What Are Weeklies?

Weeklies will gather together our posts on the week’s themes. On this page, you’ll find announcements or support/directions, etc. you may need to participate in the week’s activities. To participate in the weekly discussions, click on one of the links below:

If you are writing posts on your own blog, please remember to tag them so that they’ll appear on the discussion page for the week, as so: twpweek1,twpweek2,twpweek3.

Welcome to week 4!

This is our last official week of Teaching with WordPress (though see the end of this post–we don’t think of the course as fully “ending”). It’s been a quick four weeks! Week 4 activities If you haven’t done so already, please take a look at the learning activities for weeks 3 and 4, including the […]

Week 3: Summary

This week we all rolled up our sleeves and delved deeper into the WordPress platform, and at the same time looked more into cohesive course design with WordPress. One of the high points of the week was a Google Hangout, WordPress drop-in with UBC WordPress developer Richard Tape. Richard Tape answered our WordPress questions and […]

Week 3: Course Design in WordPress

We are coming to the end of Week 2 in Teaching in WordPress and looking foreword to another exciting week learning from the ever expanding #TWP15 community. Last week we dug a little deeper and started  exploring some of the affordances of WordPress in teaching and learning. This week we will start putting it all together […]

Week 2: Summary

This week brought new participants and more great sharing of examples of courses built on WordPress: * Chris Lott’s graduate course on Digital Literacy & Intellectual Property. * Tom Woodward’s examples of making things work with duct tape and bailing wire (or plug-ins and forms of you prefer). Plus an interesting implementation of gravity forms […]

Welcome to Week 2: Sketching on the Blank Slate: Affordances of WordPress

We are coming off an incredible week of connection and sharing about WordPress and open pedagogy. If you missed anything take a look at the Week 1 Summary. Last week the discussion was focused on open pedagogy and this week we will be exploring some of the affordances of WordPress in teaching and learning. How […]

Week 1: Summary

It’s been a great start to TWP15 from our perspective! Here’s a brief summary of this week’s activity on the blog hub and Twitter discussion: Opened the week with a presentation/conversation about Open Pedagogy including a matrix for brainstorming examples of course designs and where they fall on the continuum from open to closed/learner centered […]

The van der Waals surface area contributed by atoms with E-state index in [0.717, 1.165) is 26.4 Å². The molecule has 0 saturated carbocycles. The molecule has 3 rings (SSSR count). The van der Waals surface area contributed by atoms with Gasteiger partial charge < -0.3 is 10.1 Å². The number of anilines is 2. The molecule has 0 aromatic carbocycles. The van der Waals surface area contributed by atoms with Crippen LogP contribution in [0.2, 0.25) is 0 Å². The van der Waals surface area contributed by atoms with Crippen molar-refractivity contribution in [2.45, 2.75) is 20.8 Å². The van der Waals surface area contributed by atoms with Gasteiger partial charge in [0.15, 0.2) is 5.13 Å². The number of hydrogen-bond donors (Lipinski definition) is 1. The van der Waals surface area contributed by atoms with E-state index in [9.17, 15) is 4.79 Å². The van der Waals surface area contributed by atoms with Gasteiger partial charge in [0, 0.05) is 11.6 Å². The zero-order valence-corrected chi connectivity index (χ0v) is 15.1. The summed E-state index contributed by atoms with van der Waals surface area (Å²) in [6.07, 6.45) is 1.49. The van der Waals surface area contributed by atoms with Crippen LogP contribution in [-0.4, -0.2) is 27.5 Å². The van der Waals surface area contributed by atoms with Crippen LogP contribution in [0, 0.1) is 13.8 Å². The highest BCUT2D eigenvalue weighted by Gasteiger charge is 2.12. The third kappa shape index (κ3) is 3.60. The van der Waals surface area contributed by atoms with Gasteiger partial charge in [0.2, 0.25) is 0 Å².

Week 2: Join us for a hangout on June 8th!

Monday June 8, 12-1pm Pacific (3pm Eastern, 19:00 UTC): WordPress for teaching webinar. Join Christina Hendricks, Alan Levine, and Tannis Morgan for a deep dive (or shallow wade?) into the WordPress waters to talk about various ways in which we use WordPress for teaching and learning. This will be on Google Hangouts, broadcast live on […]

Links: Webinar and Google Doc

Hi everyone, If you didn’t make it to our webinar on open pedagogy today, we’ve posted the link on our Week 1 schedule page. Here they are for your reference as well: * Webinar on Open Pedagogy with BCCampus * Google Doc for contributing your examples of open pedagogy in practice.  

A bit about designing for open…

Some great discussion during the Open Pedagogy webinar earlier today about learning, design (pedagogy) and open. As soon as we have a link to the archive, we’ll post it on our Week 1 schedule. I thought this would be a good time to add to the discussion about designing open learning environments. If you managed […]

Week 1: Launching TWP15!

Welcome to Teaching with WordPress! We are a small, but mighty group for our first run at this and we’re looking forward to learning with you! Here are a few things that we think you might find helpful: Collaborative learning and lasting connections This is an open, online course for anyone who wants to connect […]

What Is Connectivism?

George Siemens, is an educator and theorist in the field of digital learning and is the author of the article “Connectivism: A Learning Theory for the Digital Age” and the book “Knowing Knowledge“. He provides an overview of connectivism in this short interview for the University of the Sunshine Coast, Queensland, Australia. More on Connectivism: […]

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